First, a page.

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Do I need to store a value into an array before I loop through it? It works correctly without storing a value, but which one is the "right" way?

int ary3[1000000] = {};
//int ary3[100000] = {0}; //or should I store a value first

for (int i = 0; i < sizeof(ary3) / sizeof(int); i++) {
    printf("%d = %d\n", i, ary3[i]);

I've made a correction. I don't want to store any values first. I just want to display out the indices immediately after declaration.

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up vote 1 down vote accepted

It is not okay to not initialize an array unless you are somehow keeping track of which indexes are initialized and which are not. The reason is that you will access some garbage or memory that you are not allowed access to. Also, if other programmers where to start where you left off, they might get some weird results.

Also, avoid magic numbers.

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Thanks! This is the concise answer I was looking for – Julian Tai Nov 9 '11 at 7:00

You don't have to initialize the array, provided you can follow one basic rule:

Your program must always know which members of the array have been initialized before attempting to access them.

In your case, you're looping through the entire array at first and setting initial values based on their index. After your first for loop, all the values in your array have been initialized, so you can continue without any checks. Removed based on the edit to the question.

However, if you were only partially initializing the array at first, all the code following that (at least, until you could determine that the array had been fully initialized) would have to have some sort of safeguard in place to prevent you from using an uninitialized position in the array.

In short, if you can't be 100% certain that your code won't try to read an uninitialized member of the array, make sure your first step is to initialize the entire array to a sane value.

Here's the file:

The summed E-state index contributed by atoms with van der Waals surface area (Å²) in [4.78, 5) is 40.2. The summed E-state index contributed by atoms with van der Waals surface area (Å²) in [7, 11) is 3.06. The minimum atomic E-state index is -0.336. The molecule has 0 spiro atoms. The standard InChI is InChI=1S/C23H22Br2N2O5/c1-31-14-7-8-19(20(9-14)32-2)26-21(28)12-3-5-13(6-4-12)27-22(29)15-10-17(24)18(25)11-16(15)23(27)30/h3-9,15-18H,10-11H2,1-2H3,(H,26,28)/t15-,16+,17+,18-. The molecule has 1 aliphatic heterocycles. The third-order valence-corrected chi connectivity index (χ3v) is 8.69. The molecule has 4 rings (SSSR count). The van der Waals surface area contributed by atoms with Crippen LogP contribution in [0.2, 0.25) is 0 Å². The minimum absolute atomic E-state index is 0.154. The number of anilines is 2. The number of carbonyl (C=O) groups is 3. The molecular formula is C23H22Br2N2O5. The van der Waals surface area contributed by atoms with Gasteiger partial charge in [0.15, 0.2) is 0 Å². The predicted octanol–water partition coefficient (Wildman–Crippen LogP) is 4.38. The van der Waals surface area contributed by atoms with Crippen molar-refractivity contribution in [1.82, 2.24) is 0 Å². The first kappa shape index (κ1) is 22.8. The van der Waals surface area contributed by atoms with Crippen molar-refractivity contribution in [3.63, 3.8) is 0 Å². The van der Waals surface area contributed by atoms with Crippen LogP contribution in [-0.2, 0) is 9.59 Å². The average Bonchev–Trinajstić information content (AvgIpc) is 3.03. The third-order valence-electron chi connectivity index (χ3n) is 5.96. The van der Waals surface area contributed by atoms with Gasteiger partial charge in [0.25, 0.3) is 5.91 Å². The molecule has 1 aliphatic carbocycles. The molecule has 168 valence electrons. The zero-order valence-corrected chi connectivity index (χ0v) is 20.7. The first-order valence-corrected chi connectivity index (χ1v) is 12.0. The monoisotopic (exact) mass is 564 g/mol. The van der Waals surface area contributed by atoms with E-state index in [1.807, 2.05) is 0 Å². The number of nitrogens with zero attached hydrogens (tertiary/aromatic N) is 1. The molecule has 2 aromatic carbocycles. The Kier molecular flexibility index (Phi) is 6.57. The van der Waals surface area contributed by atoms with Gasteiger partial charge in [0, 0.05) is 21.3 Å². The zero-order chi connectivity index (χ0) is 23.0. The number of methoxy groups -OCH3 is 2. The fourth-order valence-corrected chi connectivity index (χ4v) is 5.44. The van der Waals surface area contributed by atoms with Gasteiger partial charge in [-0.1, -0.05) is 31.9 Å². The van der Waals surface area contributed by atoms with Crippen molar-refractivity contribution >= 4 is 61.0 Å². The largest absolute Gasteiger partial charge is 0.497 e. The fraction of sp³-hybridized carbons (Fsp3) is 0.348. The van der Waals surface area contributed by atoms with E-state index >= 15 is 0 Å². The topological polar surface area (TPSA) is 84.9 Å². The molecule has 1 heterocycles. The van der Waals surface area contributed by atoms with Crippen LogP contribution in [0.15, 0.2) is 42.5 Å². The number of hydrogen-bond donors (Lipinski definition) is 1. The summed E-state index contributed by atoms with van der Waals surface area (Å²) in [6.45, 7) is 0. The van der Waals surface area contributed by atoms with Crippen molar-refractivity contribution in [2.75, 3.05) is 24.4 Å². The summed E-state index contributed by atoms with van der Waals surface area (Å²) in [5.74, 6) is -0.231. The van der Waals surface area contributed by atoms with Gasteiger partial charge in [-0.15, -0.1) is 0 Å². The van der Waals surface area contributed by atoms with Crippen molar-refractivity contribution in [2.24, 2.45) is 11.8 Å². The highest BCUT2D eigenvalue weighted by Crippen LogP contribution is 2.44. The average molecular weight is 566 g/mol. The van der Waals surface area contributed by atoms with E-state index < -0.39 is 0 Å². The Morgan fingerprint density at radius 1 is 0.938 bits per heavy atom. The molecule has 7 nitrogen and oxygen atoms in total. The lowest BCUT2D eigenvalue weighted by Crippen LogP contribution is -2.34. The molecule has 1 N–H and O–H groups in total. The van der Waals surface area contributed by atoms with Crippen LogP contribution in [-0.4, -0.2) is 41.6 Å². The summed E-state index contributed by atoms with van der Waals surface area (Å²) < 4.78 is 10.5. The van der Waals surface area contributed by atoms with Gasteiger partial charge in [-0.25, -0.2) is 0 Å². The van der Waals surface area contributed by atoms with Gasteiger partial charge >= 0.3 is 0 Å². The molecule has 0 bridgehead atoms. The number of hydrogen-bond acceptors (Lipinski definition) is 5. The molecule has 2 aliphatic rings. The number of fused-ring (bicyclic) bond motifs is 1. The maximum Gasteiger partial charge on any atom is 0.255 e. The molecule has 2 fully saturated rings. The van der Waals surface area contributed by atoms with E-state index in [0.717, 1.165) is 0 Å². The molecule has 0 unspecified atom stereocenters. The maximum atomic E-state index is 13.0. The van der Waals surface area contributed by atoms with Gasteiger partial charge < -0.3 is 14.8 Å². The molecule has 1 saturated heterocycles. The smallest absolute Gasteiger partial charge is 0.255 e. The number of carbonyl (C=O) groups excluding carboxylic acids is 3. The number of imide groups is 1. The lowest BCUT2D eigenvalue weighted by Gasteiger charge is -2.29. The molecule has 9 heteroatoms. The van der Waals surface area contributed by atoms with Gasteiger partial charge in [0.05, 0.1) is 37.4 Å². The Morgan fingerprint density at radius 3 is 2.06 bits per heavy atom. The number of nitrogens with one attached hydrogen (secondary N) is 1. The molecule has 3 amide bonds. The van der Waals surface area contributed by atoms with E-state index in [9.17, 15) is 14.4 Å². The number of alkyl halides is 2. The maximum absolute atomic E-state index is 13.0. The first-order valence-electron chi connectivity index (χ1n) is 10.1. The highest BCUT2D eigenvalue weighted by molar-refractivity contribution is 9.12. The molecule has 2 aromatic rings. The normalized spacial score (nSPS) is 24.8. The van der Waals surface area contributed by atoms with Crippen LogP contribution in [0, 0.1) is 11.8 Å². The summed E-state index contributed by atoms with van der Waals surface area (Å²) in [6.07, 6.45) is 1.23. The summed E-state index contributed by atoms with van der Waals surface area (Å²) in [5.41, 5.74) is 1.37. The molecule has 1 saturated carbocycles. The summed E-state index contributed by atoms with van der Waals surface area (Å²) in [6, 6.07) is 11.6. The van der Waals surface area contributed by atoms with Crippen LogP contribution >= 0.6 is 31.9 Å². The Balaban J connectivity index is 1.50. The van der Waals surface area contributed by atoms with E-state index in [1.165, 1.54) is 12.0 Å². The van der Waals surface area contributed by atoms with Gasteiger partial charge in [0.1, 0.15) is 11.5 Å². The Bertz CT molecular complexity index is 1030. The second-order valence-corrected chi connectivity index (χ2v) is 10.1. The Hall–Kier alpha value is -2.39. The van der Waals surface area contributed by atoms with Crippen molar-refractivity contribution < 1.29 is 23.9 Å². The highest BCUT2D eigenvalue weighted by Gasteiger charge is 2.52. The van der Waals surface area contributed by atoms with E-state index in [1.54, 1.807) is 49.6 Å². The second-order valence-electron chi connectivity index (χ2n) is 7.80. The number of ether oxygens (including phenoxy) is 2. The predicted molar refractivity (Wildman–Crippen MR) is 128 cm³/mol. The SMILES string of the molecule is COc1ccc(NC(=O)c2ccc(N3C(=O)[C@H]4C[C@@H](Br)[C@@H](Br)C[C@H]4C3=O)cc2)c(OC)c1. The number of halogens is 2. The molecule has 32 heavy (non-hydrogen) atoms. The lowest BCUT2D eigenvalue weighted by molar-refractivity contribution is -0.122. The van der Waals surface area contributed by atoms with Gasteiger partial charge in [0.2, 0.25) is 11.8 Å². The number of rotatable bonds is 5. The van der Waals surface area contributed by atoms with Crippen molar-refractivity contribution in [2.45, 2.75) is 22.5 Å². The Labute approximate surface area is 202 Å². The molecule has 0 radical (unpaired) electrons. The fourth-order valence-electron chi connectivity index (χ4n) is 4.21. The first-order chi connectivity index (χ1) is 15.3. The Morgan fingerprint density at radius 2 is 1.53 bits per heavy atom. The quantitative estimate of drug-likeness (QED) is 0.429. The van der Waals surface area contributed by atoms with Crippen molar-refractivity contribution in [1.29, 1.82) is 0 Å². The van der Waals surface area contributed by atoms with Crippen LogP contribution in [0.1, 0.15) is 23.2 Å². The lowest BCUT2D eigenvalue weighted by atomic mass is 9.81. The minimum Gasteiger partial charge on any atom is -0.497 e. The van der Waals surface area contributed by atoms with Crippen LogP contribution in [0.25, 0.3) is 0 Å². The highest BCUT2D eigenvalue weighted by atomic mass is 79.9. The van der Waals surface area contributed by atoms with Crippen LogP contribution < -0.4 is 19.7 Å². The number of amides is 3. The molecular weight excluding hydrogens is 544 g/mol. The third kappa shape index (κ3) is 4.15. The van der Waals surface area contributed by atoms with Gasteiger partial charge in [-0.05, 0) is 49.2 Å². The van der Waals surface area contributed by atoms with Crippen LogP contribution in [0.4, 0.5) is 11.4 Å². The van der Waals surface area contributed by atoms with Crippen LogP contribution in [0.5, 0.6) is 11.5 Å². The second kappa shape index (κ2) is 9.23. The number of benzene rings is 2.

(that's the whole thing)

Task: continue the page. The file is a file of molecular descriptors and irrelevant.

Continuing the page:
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You have only displayed a snippet of code, and the answer depend on some of the thing that you don't show.

If the array is "global" (i.e. has static duration), it will be initialized to zero by the system. In this case, it really does not matter it you put in the value or not.

On the other, if the array is local, if you don't initialize it, it will contain garbage. If you initialize to zero (even if you only have a simple initializer like {0}, the runtime environment will initialize it. Hence, you plan to initialize it your self, you will take a double penalty if you store a value into it first.

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The array is located within main() { ... }, in this case would it be initialized to 0 generally? – Julian Tai Nov 8 '11 at 18:19
No, if it does not have an initializer, the content will be undefined. – Lindydancer Nov 8 '11 at 19:04

In general, it depends on your assumption and logic of your program. If you assumed the elements of the array are zero. It's recommended to initialize the all elements to zero explicitly.

If you are defining an array in function: int array[MAX] = {0}; because it will create in a stack that have unknown values.

If you assigned a value to the elements of an array before iterating it. There is no reason to initialize of it to zero.

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